Essay by Diane Solomon, M.D.
It’s likely that every person reading this has been affected by Alzheimer’s disease, either through family or friends. I’m no exception—my grandmother had Alzheimer’s disease, and this is an excerpt from a poem I wrote about her shortly before she died almost 20 years ago:
Battered and worn,
Grandma’s shoes sit empty
on the bedside chair.
She is sleeping peacefully, breathing deeply.
Yet, she grips the bedside rail,
Holding onto life
Much as she used to hold onto the dashboard
When Grandpa drove too fast.
Her 92-year-old bones are barely covered with parchment-thin skin.
Her eyes slowly open
and there is no recognition.
She does not know me,
but she knows my love
And responds lovingly,
patting my hand
Just as she did
when I was a child.
“I love you, too, honey,” Grandma says.
I sometimes share this with the medical students I teach to emphasize the caring and compassion that are needed for people affected by dementia, whether they can remember who you are from one visit to the next or not. I’ve always had a heart for the elderly—even before I got my own AARP card!
As a geriatric neurologist, part of my job is evaluating people with memory disorders to determine the cause. About 80 percent of the time, the cause of dementia is Alzheimer’s disease. Receiving such a diagnosis is devastating, and before giving that news, I pray that God might somehow use me to be a blessing to the patient and their family. Yet, in the paradoxical way that God sometimes works, I am the one who is most blessed and inspired by the examples of love and caring I’ve witnessed.
Let me tell you some of their stories.
I think of the husband who gently and lovingly answers his wife’s question. It’s the same question that he answered five minutes ago … and five minutes before that … and five minutes before that. It really does require superhuman patience.
I think of the wonderful woman who took her husband on a long, special trip to an elite event because she could not bear for him to be disappointed, even though several physicians (including me) advised against it, thinking it would be too difficult. With careful planning and determination, she pulled it off beautifully.
A woman in clinic yesterday told me she has participated in the 5K for the Alzheimer’s Association for years. She admitted that in the back of her mind, she was thinking that she might get the disease someday and should support the organization. Tears welled up in her eyes as she said she never imagined it would be her husband who now has the disease.
And then there is the man who spends every day with his wife, reading to her, encouraging her and walking with her, although she doesn’t know who he is. But he tells me, “I know who she is.”
I also think of my patients who continue to find purpose despite coping with significant limitations. Cognitively impaired people compensate for their deficits better if they have a regular, calm routine. It takes courage to allow a degree of independence within that supervised structure, but a conscious effort to do so conveys respect and often improves confidence. Whether it is helping with the laundry, sweeping the porch or setting the table, each of these tasks gives the person a way to contribute and to be a more meaningful part of the family or community.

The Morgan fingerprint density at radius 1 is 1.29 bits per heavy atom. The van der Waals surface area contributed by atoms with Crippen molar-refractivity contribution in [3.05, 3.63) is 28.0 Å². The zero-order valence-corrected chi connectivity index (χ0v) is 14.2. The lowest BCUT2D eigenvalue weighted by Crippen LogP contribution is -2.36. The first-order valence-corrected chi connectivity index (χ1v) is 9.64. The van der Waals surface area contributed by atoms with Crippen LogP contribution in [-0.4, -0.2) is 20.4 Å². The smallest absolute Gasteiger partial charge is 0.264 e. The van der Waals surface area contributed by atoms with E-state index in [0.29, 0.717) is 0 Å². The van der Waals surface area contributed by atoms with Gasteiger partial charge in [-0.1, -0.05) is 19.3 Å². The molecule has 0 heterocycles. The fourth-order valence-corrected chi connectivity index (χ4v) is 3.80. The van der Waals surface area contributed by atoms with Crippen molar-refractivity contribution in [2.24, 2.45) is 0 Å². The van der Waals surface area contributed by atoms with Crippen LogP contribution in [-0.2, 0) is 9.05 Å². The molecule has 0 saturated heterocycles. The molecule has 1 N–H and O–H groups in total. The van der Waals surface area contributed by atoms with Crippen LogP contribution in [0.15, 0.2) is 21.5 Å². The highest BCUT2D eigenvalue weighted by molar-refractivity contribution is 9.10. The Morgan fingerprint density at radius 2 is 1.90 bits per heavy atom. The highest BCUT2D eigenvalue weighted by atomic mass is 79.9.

The most inspiring example I know regarding a patient with Alzheimer’s disease maintaining a strong sense of purpose was demonstrated by San Antonio philanthropist Glenn Biggs. Even as his disease advanced, he remained committed to raising funds to help patients with Alzheimer’s and to support related research. He was a remarkable man.
It is such an honor to be a small part of these lives, but it’s a very difficult journey that these patients and their families are on. They need to know that everything that can be done medically will be done and to have the assurance that we will continue to walk alongside them.
Caregiver support is critical. No one should have to face the care challenges without guidance. For example, it’s hard to know when driving is no longer safe and even harder sometimes to convince the person to stop when it’s not. What do you do when someone hits five cars in a parking lot, but insists he is safe to drive?
Dementia is, of course, a major disruption for relationships, but it can also bring people closer together. Constant adjustments for a new balance in the relationship are required. What worked for the first 50 years of marriage often no longer applies. It is helpful to acknowledge these difficult transitions to the caregiver and to encourage participation in support groups.
A multidisciplinary team is needed to address these and the many other daily challenges that arise. When the Biggs Institute for Alzheimer and Neurodegenerative Diseases opens, a team of health care professionals from many disciplines will partner with community resources to address the medical and social needs of these patients. In addition, clinical trials will be offered and ongoing basic research increased.
My hope is that I’ve given you a sense of the heroes I serve—the courage and perseverance of my patients and their caregivers—and conveyed the promise of the Biggs Institute to provide comprehensive, compassionate medical care and research. We can do no less, because this disease affects the people we love.
Diane Solomon, M.D., is a professor of neurology in the School of Medicine. She practices at UT Medicine’s Memory Disorders Clinic at the Medical Arts & Research Center. She is also the director of medical student education for the Department of Neurology.